Sunday, January 21, 2007

Wired like Medusa

A good friend sent me this WSJ article: How Thinking Can Change the Brain. It makes the point that your brain can be fundamentally altered by your mind, your thoughts, if you will. Rather than the other way around.

That's nice. But I sent my friend this reply, which is based upon some of my current reading, and it seems to resonate within me:

Ken Wilber has some thoughts on this type of investigation. Good to do, but don’t expect to understand consciousness from it.

In his book “A Brief History of Everything”, Wilber makes a distinction between the surface of things, and their depth. Understanding the brain from this materialistic/empirical examination would be gaining insight into its “surface”. But understanding the mind, and even more so, the spirit that perhaps moves the mind, cannot be seen in this way.

“... he can know what every atom of by brain is doing, and he still won’t know a single thought in my mind. This is really extraordinary. ..."

“... The interior dimension can only be accessed by communication and interpretation, by “dialogue” and “dialogical” approaches, which are not staring at exterior but sharing of interiors. Not objective by intersubjective. Not surfaces but depths.”

“You can point to the brain ... but you cannot simply point to envy, or pride, or consciousness, or value, or intention, or desire. Where is desire? Point to it. You can’t really ... because it’s largely an interior dimension ... This doesn’t mean it isn’t real!”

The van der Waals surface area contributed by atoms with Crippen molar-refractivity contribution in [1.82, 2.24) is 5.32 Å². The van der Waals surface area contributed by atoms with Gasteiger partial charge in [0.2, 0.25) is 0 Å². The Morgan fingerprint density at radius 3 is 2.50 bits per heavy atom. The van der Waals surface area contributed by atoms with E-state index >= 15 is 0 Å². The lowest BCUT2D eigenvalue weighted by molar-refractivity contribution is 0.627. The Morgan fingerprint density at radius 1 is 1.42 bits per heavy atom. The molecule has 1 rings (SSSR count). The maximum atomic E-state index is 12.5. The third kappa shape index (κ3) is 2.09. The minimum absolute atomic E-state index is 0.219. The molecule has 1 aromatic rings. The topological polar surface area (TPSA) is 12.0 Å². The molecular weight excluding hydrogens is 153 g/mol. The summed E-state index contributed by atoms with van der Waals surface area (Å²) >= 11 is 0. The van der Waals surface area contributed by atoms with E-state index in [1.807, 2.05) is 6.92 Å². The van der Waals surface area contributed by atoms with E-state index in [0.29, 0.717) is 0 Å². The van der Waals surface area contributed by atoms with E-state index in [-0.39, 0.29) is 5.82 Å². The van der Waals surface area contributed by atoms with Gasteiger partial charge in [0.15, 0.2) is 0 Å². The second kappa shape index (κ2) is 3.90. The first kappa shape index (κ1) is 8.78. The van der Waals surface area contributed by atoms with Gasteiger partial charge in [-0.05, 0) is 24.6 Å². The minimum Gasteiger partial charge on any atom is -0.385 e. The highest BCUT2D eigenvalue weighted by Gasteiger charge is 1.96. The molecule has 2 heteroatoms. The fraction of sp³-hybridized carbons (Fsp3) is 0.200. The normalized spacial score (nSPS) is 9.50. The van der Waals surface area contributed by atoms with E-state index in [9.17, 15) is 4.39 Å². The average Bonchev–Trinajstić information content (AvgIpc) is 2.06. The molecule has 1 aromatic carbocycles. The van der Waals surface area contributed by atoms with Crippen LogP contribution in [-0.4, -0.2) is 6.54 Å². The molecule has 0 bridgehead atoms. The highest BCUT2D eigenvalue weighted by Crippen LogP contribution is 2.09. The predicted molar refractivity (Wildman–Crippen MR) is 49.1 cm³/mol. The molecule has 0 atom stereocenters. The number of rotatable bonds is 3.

He goes on to explain how the Enlightenment — for all of its good — placed all of the West’s focus on this materialistic/empirical approach. For example, if someone is depressed, the “lab technician” approach would be to determine a lack of serotonin in the brain, and prescribe some Prozac. Never mind that the depression was caused by a lack of values, a lack of meaning to one’s life, perhaps an existential angst that resulted in the physiological manifestation of a lack of serotonin. And of course, you can take all of the Prozac that you like, and it may make you feel better, but it won’t give you meaning to your life.

I think he is on to something — this integral approach. And as a result, I am now less interested for science to “prove” the unique aspects that come about through meditation. Why not just do it yourself and see? Why not just interact and talk with others that are very experienced in mediation to help guide you and interpret the results. Who cares of I’m generating gamma rays or alpha rays? What meaning is there in any of that?

Just a thought. Thanks for the article. The part I found interesting was this acknowledgment: "This positive state is a skill that can be trained” Had the author said “learned” rather than “trained” I would have been more impressed. He continues to see his “patient/subject” as just one more lab animal to be studied, objectively, empirically, and monologically. Sigh. Maybe he should try talking to them.

1 comment:

Pat said...

Here, here!!!!
Or is that hear here?